Sunday, July 20, 2008

Destiny's child

(A series on childhood memories)

A son of a washerman, Justice V.K. Mohanan says that, despite the financial hardships, he had a happy childhood

By Shevlin Sebastian

One day, lawyer Ghulam Muhammed gave a speech at a primary school in Muvattupuzha, where V.K. Mohanan was a student. Ghulam said, “One morning, when I was going for a walk, I saw a policeman arrest a man.”

Curious, the lawyer made enquiries and was told that the man had been caught for doing a circus act without a valid license. “But what had actually happened was that the man had been walking past a hotel,” said Ghulam. “A customer ate a banana and threw the skin onto the road. The man slipped on it and ended up doing a circus act without a valid license.”

At this point in the retelling of the speech, Justice Mohanan, of the Kerala high court, breaks out into prolonged laughter. “This was the type of funny anecdote that Ghulam was famous for,” he says.

Mohanan laughs easily, but he has had a tough life. The son of a washerman (dhobi), one of his enduring memories was of awakening every morning and seeing his father, already at work, pressing clothes with a heavy iron. His mother would assist him and both would go to the nearby Muvattupuzha river to wash the clothes.

Mohanan would help them every evening after school by delivering clothes. He would also collect the money. At that time, it was about 25 paise to wash and iron a piece of cloth.

However, whenever he went on his rounds, he sensed, from the people’s reaction, that this job was of a lower status than others. “When I grew older, I understood that their attitude towards me reflected the hierarchical structure of society,” he says.

Mohanan was also keenly aware that the family was in financial difficulties. He would be given a pair of shorts and told that he would have to wear it for the rest of the year. “After a few months, it would tear, but I would carry on wearing it,” says Mohanan.

During Independence Day celebrations, the teacher would ask the students to make flags and bring it to school. “Even though I knew there was no money in the house to buy the coloured paper, I would still ask my father,” he says. “Somehow, he would always find some money to give me.”

But his childhood was not a grim one. There was a large field near his house, where he would play football with his friends. “But the ball was different from the ones being used now,” he says. “It was called a nipple football.”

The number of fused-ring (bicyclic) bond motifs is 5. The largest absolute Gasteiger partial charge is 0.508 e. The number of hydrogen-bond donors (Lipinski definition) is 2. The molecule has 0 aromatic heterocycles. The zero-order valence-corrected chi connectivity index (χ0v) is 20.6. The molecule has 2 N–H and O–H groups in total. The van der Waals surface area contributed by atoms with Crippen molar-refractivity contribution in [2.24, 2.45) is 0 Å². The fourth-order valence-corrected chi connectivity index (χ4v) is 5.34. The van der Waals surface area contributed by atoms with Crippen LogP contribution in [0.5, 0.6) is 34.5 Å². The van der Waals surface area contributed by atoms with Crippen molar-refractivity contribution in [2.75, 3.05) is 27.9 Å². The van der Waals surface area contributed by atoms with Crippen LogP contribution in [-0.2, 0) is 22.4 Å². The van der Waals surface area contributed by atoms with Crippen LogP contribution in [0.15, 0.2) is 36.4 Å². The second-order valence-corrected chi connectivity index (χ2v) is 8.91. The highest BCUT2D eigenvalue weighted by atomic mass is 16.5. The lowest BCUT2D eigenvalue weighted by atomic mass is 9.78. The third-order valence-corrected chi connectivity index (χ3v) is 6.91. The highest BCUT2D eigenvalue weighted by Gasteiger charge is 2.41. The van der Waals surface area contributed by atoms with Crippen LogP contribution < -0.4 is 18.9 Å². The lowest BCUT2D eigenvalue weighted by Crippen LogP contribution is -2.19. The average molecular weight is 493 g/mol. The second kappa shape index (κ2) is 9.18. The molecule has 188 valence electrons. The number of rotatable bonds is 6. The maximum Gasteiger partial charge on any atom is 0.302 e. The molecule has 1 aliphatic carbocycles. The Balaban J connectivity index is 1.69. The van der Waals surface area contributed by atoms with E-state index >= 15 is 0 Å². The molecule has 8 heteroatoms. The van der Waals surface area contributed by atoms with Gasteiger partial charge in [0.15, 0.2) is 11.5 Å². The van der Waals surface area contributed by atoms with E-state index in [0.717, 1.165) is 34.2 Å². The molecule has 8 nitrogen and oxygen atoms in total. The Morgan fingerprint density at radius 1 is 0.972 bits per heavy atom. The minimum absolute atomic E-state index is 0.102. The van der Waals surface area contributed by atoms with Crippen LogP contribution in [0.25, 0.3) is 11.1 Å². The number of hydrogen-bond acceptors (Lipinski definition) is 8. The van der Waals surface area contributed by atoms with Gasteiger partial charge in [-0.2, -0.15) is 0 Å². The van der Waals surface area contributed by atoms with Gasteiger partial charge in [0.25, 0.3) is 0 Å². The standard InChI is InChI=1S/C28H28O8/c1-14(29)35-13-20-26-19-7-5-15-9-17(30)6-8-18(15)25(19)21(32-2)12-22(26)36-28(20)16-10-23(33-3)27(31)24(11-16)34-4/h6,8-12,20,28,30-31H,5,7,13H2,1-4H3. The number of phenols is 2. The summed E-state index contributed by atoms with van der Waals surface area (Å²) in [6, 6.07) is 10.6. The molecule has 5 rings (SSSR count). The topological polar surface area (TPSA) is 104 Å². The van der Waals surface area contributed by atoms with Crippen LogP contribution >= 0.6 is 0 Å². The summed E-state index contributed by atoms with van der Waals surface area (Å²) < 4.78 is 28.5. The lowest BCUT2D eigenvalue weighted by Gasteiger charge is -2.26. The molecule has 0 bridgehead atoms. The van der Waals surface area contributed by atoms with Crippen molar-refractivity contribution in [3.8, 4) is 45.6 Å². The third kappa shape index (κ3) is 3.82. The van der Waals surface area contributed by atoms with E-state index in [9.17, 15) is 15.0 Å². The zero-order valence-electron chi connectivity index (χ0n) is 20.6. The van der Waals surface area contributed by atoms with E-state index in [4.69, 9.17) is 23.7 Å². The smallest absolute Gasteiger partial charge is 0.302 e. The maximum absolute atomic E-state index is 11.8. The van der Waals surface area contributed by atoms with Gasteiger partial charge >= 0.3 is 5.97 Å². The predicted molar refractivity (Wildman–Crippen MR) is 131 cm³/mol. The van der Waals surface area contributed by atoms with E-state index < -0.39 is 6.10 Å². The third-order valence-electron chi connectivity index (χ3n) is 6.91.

This was a bladder, with the tube jutting out, like a nipple. “With an air pump, we would fill it up, tie the end, and then insert it into a leather covering,” says Mohanan.

During the rainy season, the river would overflow the bank and the field would become flooded. “We used to take the boat from the nearby houses and go fishing,” he says. “Sometimes, we would lose our balance, and tumble from the boat. At other times, we would go swimming. It was a happy time.”

Apart from these activities, he would see a lot of films at the Lakshmi theatre. He earned the money for the 25 paise ticket by doing errands for his neighbours. “MGR was my favourite hero,” says Mohanan, “I saw the MGR film, Kudiyirundha Kovil, 14 times because there were a lot of stunts and he was playing a double role.”

To his parents, Mohanan was a hero, along with his elder brother Vijayan, simply, by being alive. “My mother gave birth to ten children, and eight died,” he says. “Some died in the womb, some died at child birth, while others died in early childhood. So, my brother and I were precious to my parents. They showered a lot of love on us.”

His neighbour, Leela Cherian, was also very affectionate. When his parents would go out for work, it was Leela who looked after Mohanan. She played a decisive role in his life when she insisted to his parents that he must go to school. “At that time, my parents did not understand the importance of education,” says Mohanan. “I am eternally grateful to her.”

He showed his appreciation by inviting Leela as a special guest for his swearing-in as a high court judge. If Mohanan has any regrets it is that his parents, both of whom died a decade ago, could not see his elevation to the post of judge.

“I am now in a comfortable position in life, but I can never forget the hardships of my childhood,” says Mohanan, who is married to Geetha, a government servant, and has a 16-year-old daughter, Chandni.

(Copyright: The New Indian Express, Kochi)

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